Around 15 years ago, a new generation of jazzers set out to find new ways of escaping the rigidity of post-bop and jazz fusion. Young musicians, especially in Scandinavia, tore down genre borders and borrowed from their own folk music, rock and pop, making people like Esbjörn Svensson, with his entirely new interpretation of the piano trio, and Nils Landgren, with his Nordic funk music, famous. Bugge Wesseltoft surprised with his "New Conceptions of Jazz" and his Norwegian compatriot, the trumpeter Nils Petter Molvaer, merged jazz with electronic music and the sound of his home country. Geir Lysne's redefinition of the big band concept was and is hardly any less revolutionary.
The uniqueness of "Listening Ensemble", as the Norwegian initially named his big band in 1999, was quickly recognised by the experts in the field: "This band doesn't copy from anything, anywhere," wrote Werner Burkhardt in the Süddeutsche Zeitung in 2001. In 2006, Ulrich Olshausen of the FAZ newspaper found that Geir Lysne was a "diamond solitaire and visionary", and that same year, Oliver Hochkeppel wrote in the SZ that the ensemble was a "charmingly autochthonous formation" that succeeded the Vienna Art Orchestra in terms of music history, as a melodious avant-garde. Just recently Lysne was awarded the ECHO Jazz 2013 (Best Big Band Album) for his extraordinary arrangements on the "Big Band!" album of the NDR big band, together with the Italian pianist Stefano Bollani. The composer and multi-instrumentalist Lysne himself described his approach ex negativo: "I don't write ordinary big band music. You won't find any AABA structure in my tunes, no continuous swing rhythms, conventional changes or blues-based themes."
Instead, Lysne taught the jazz orchestra an entirely new richness of timbres on three ACT albums, which garnered numerous honours, including the annual award of the German record critics, the Danish Music Award and the Norwegian Grammy. With unaccustomed instrumentations using flutes, percussion, laptop and instrumentally employed voices, and most of all with extensive recourse to world music contexts, a new "Nordic" and unmistakable kind of melodious stereophony and dynamism resulted for the big ensemble.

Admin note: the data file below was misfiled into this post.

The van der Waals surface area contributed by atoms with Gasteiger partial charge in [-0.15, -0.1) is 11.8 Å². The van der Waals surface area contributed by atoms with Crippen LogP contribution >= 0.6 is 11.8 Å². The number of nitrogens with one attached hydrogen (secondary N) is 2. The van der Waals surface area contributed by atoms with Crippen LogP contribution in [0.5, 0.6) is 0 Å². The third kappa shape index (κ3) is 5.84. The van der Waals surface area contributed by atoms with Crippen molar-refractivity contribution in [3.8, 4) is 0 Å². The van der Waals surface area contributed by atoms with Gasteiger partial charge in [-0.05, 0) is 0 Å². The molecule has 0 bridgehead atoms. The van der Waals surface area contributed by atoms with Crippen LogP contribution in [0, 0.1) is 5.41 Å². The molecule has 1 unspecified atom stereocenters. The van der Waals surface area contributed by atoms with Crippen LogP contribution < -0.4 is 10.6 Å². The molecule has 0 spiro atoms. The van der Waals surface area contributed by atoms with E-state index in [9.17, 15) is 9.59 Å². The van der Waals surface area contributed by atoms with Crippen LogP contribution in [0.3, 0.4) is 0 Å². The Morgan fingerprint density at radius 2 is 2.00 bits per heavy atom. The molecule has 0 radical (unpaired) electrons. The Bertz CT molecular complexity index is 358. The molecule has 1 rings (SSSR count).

Lysne's work is so innovative that most of the notable orchestras have since then invited him to take part in projects or conduct; from the NDR and hr big bands to the UMO big band and all five Norwegian military orchestras. Composition and professorial commissions also followed. But now, at the age of 48, Lysne has found that the time has come to "meet new people, make new music and broaden his sphere of activity." And so it is that "New Circle" became the title of his new ACT album, on which he works for the first time with the relatively small sextet setup, although with a panoply of well-known guest stars.
But this isn't Lysne turning his back on his former composition principles and working methods. On the contrary, it is their compression and intensification. Although the foundation is only five acoustic instrumentalists: Eckhard Baur, Olav Torget, Gjermund Silset and Knut Aalefjaer, "New Circle" sounds almost no less orchestral than the earlier albums. The key element here is Reidar Skar, a "true master of the computer," as Lysne says. Skar formed this "electro-acoustic recomposition production" (Lysne) with his alienations and innovative computer sounds, without infringing on the artistic integrity of Lysne's orchestrations, subtleties, double entendres, his predilection for folk singers, ethnic grooves, strong melodies and soundscapes.
"It was time to get urban, and feel the exciting, fantastic privilege of living in a multicultural world in which music is the universal language," says Geir Lysne, summing up the goal of "New Circle". And so it is that the urban groove of the introductory "Please Welcome!", moving across all continents and using everything from Ravel's Bolero to Asian chants, inevitably casts a spell on the listener. The feeling of missing something ("Sakn" in Norwegian) is examined in the Asian-American-European just as much as are works from earlier Lysne albums.
Kaa, the Jungle Book python that Lysne once introduced on "Boshjenasti", now slithers up-tempo and bouncy through an urban jungle full of associations and bursting at the seams with sounds. The piece based on Joik singing of the Sami people is back again too – but "A Million Stars" this time not only twinkle above the Nordic tundra (brought to shine, for example, by Peter Baden's electro percussion and the trombone of Lysne's famed big-band colleague Helge Sunde), but also over the Vietnamese jungle, sung of by the great Huong Thanh and accompanied by the guitar of Nguyên Lê. The British comic heroine "M.B.", brought to life in a musical sense on "Korall", also gains a little, African niece, in the person of "Amana Na Nunga".
A Norwegian church psalm is then also given an African incarnation by the Senegalese singer and kora player Solo Cissoko and Renate Alsing's marimba from Zimbabwe. "Alwilly" – as just prior to it "22" – is a meditation on the Norwegian trauma of the Breivik attack on 22 July – a political song, a summons to rise up for peace on earth. But in his music, Geir Lysne already masters this enormous challenge that society and politics will long struggle to get a grip on. He makes global diversity sound as if it had always been unified.